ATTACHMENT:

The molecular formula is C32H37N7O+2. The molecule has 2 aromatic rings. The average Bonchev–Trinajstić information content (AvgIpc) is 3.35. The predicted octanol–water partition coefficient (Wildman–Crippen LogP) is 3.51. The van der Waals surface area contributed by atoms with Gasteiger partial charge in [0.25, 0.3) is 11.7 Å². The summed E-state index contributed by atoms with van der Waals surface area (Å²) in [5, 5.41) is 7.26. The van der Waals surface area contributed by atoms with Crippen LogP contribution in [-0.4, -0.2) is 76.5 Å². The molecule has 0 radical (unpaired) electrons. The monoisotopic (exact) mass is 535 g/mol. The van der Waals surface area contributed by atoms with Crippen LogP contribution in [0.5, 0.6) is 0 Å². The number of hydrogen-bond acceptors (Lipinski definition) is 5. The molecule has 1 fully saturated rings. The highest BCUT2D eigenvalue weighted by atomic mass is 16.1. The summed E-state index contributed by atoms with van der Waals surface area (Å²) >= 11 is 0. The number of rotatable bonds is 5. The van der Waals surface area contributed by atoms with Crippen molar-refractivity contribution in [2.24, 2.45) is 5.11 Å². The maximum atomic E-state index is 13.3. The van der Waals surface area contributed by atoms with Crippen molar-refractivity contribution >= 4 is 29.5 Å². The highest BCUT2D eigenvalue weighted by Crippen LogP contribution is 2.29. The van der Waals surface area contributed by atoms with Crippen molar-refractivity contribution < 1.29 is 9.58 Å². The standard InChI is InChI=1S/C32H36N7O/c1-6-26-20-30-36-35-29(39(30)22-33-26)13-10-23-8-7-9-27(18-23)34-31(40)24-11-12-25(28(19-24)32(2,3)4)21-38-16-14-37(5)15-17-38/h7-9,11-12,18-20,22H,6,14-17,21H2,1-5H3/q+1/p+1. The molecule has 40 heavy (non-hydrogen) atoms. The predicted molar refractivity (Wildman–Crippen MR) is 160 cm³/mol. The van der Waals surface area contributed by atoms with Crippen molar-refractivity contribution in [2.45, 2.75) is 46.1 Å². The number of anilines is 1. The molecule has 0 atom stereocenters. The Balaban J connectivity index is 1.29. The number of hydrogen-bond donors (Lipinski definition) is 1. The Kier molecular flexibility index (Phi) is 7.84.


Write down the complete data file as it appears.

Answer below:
The molecular formula is C32H37N7O+2. The molecule has 2 aromatic rings. The average Bonchev–Trinajstić information content (AvgIpc) is 3.35. The predicted octanol–water partition coefficient (Wildman–Crippen LogP) is 3.51. The van der Waals surface area contributed by atoms with Gasteiger partial charge in [0.25, 0.3) is 11.7 Å². The summed E-state index contributed by atoms with van der Waals surface area (Å²) in [5, 5.41) is 7.26. The van der Waals surface area contributed by atoms with Crippen LogP contribution in [-0.4, -0.2) is 76.5 Å². The molecule has 0 radical (unpaired) electrons. The monoisotopic (exact) mass is 535 g/mol. The van der Waals surface area contributed by atoms with Crippen LogP contribution in [0.5, 0.6) is 0 Å². The number of hydrogen-bond acceptors (Lipinski definition) is 5. The molecule has 1 fully saturated rings. The highest BCUT2D eigenvalue weighted by atomic mass is 16.1. The summed E-state index contributed by atoms with van der Waals surface area (Å²) >= 11 is 0. The number of rotatable bonds is 5. The van der Waals surface area contributed by atoms with Crippen molar-refractivity contribution in [2.24, 2.45) is 5.11 Å². The maximum atomic E-state index is 13.3. The van der Waals surface area contributed by atoms with Crippen molar-refractivity contribution >= 4 is 29.5 Å². The highest BCUT2D eigenvalue weighted by Crippen LogP contribution is 2.29. The van der Waals surface area contributed by atoms with Crippen molar-refractivity contribution < 1.29 is 9.58 Å². The standard InChI is InChI=1S/C32H36N7O/c1-6-26-20-30-36-35-29(39(30)22-33-26)13-10-23-8-7-9-27(18-23)34-31(40)24-11-12-25(28(19-24)32(2,3)4)21-38-16-14-37(5)15-17-38/h7-9,11-12,18-20,22H,6,14-17,21H2,1-5H3/q+1/p+1. The molecule has 40 heavy (non-hydrogen) atoms. The predicted molar refractivity (Wildman–Crippen MR) is 160 cm³/mol. The van der Waals surface area contributed by atoms with Crippen molar-refractivity contribution in [2.45, 2.75) is 46.1 Å². The number of anilines is 1. The molecule has 0 atom stereocenters. The Balaban J connectivity index is 1.29. The number of hydrogen-bond donors (Lipinski definition) is 1. The Kier molecular flexibility index (Phi) is 7.84.